LAST TRAIN TO OMAHA by ANN WHITELY-GILLEN.
“…in order for a man to be free, he must bind himself to his own destiny…”
What happens when a bright young man’s promising future is tragically derailed at the age of eighteen?
Thirty-five-year-old James Milligan, the solitary and impenetrable chief architect at one of Chicago’s leading design firms, has never recovered from the gruesome death of his best friend nearly two decades before. He’s learned that a distant heart is the only way to shut out the nagging guilt and pain that threatens to capsize him at any moment. Only the dying veterans at the Aaron Milligan Palliative Care Center know the depth of the overwhelming compassion that James harbors within himself, and he is determined never to let anyone else into his heart — or his future — again.
However, when caring and patient palliative care nurse Rebecca Doyle enters his world, his hardened exterior begins to crack against his will. Will Martin Diggs, the charismatic and perplexing Vietnam War veteran convince James that it’s not too late to reclaim his future?
..... Outer back cover.
FIRST SENTENCE (Lisle, Illinois - August 3, 1995): The hot sun beats down on Saint Joan of Arc Catholic Church, illuminating its stained glass windows and causing beams of light to crisscross above the oak benches inside.
MEMORABLE MOMENT (Page 86): When word got around that Anna is gone, many of the veterans gather in the chapel to honor the loss of their young fallen comrade. Candles are lit as the men discreetly pass around a flask of brandy from pew to pew.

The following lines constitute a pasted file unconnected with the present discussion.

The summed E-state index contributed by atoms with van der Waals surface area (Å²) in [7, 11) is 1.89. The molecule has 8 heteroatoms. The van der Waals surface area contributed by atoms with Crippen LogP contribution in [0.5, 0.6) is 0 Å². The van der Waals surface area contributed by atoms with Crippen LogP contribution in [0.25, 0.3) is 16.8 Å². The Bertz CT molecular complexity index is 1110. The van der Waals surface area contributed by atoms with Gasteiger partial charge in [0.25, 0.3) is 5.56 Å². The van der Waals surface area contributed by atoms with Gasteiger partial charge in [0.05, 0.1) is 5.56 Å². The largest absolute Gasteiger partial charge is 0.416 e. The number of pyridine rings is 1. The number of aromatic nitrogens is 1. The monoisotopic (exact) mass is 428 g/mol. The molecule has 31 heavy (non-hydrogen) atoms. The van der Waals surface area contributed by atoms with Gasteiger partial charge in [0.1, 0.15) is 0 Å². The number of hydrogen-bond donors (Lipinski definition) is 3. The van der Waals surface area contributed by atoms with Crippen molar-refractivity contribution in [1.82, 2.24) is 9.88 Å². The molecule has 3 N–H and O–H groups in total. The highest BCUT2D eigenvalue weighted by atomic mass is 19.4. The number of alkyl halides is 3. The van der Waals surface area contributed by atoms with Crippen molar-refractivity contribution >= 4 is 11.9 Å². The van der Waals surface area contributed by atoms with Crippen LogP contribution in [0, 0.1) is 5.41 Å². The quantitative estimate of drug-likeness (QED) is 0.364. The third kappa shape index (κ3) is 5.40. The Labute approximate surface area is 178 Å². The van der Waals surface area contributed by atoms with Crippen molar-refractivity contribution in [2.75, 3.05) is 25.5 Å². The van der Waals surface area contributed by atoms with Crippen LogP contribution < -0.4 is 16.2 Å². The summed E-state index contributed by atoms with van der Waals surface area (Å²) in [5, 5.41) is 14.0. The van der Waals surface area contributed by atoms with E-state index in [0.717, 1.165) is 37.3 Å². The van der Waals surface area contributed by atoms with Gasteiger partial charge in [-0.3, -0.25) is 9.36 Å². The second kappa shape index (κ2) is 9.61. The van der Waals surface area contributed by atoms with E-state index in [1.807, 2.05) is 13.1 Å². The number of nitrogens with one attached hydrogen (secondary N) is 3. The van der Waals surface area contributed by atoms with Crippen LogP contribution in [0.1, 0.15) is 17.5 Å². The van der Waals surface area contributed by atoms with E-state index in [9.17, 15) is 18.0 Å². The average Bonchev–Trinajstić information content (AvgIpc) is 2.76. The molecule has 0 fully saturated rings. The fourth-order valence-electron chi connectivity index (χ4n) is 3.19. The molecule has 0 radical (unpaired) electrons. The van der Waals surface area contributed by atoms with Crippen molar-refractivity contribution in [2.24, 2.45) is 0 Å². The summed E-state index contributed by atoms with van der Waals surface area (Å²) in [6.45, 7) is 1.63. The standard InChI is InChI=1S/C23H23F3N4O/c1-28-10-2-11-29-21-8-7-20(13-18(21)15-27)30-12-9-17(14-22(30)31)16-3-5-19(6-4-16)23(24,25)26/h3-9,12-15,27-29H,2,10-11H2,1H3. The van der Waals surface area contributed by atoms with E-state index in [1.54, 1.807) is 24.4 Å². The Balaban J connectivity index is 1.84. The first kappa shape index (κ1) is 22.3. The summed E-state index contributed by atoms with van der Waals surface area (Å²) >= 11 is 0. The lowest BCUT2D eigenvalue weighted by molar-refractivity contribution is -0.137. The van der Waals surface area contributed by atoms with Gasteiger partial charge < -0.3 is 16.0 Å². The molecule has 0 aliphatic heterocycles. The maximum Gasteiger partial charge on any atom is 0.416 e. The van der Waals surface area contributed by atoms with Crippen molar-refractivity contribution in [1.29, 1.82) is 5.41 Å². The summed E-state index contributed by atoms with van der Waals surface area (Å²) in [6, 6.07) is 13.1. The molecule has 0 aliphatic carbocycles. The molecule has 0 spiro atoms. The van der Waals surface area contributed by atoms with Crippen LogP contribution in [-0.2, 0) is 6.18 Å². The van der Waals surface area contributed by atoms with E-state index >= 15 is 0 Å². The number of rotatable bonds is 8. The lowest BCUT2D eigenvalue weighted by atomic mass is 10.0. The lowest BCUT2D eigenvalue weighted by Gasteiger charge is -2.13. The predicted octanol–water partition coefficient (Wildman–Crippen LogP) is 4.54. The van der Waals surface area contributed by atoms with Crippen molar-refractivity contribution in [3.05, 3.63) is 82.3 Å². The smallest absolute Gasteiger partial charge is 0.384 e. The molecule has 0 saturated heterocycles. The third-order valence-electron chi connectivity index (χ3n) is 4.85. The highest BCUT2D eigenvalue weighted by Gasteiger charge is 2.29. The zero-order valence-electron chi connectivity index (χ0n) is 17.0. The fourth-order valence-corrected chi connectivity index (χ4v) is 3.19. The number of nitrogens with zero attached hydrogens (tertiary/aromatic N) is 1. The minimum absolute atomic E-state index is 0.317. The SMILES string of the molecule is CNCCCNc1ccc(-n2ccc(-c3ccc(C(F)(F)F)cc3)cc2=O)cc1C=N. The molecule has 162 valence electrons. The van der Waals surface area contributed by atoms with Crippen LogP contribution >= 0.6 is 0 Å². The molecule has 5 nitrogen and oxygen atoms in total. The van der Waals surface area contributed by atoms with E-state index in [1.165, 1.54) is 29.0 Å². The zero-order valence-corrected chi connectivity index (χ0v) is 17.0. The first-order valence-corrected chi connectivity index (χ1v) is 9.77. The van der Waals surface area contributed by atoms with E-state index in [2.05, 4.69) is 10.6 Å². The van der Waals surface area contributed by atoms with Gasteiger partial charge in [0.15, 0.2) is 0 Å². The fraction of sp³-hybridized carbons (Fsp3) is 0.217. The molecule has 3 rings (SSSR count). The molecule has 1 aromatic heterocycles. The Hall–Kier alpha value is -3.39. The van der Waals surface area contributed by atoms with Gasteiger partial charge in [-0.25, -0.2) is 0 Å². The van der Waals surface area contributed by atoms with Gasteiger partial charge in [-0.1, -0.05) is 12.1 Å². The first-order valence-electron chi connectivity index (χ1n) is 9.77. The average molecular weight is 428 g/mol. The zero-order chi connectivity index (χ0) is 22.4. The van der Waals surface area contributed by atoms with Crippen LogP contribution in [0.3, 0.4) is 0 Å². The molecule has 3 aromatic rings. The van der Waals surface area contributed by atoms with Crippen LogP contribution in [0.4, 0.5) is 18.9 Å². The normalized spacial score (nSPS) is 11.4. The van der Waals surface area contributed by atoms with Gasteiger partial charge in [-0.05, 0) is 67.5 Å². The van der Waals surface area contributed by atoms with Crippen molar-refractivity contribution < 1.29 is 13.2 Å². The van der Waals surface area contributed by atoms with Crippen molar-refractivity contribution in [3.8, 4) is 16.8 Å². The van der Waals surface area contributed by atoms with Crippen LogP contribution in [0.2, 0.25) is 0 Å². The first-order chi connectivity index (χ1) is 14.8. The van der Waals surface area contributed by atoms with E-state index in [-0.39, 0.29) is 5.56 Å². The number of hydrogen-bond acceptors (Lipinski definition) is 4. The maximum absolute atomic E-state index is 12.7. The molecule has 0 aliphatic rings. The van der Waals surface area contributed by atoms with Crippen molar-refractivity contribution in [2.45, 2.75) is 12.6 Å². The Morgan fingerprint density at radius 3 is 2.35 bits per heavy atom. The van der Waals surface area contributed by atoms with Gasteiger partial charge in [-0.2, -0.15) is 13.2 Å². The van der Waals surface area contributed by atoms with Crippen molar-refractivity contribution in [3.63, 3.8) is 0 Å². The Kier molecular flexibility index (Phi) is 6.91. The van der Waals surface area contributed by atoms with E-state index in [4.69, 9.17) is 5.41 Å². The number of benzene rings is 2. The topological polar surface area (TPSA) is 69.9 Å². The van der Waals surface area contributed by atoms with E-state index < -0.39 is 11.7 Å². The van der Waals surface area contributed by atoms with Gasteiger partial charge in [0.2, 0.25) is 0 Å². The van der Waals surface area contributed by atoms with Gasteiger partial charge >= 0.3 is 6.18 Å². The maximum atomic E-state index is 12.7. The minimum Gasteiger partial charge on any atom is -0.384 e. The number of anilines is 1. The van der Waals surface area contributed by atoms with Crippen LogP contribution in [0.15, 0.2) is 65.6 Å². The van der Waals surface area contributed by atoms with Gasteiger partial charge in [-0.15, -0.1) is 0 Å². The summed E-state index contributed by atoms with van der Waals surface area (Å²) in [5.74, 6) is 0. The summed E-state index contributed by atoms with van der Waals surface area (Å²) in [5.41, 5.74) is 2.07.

Martin raises his flask up in the air. "I'll be seeing you, McBain."
MY THOUGHTS: Oh my goodness, what an amazing novel. A story of rediscovery, of rebirth, of finding oneself, its been a long while since I found myself on such an emotional rollercoaster, that I invested so much in a character - the charismatic war veteran Martin Diggs will stay with me for a long time to come.
A truly bitter-sweet read. Given that Last Train To Omaha is set in a palliative care hospital for the veterans of various conflicts (Vietnam and Afghanistan included) and is largely about James 'Jimmy' Milligan, a very damaged man scarred by the death of his childhood friend some 20 years previously, you could be forgiven for thinking it would be a relentlessly depressing novel when in fact its anything but.
Though, without doubt an exceptionally moving read (I'd be surprised if you made it through to the end without the need for a box of tissues) essentially its a story full of such hope. Wonderfully well written, the authors love and compassion for these characters shines through, I'd love to see it as a film.
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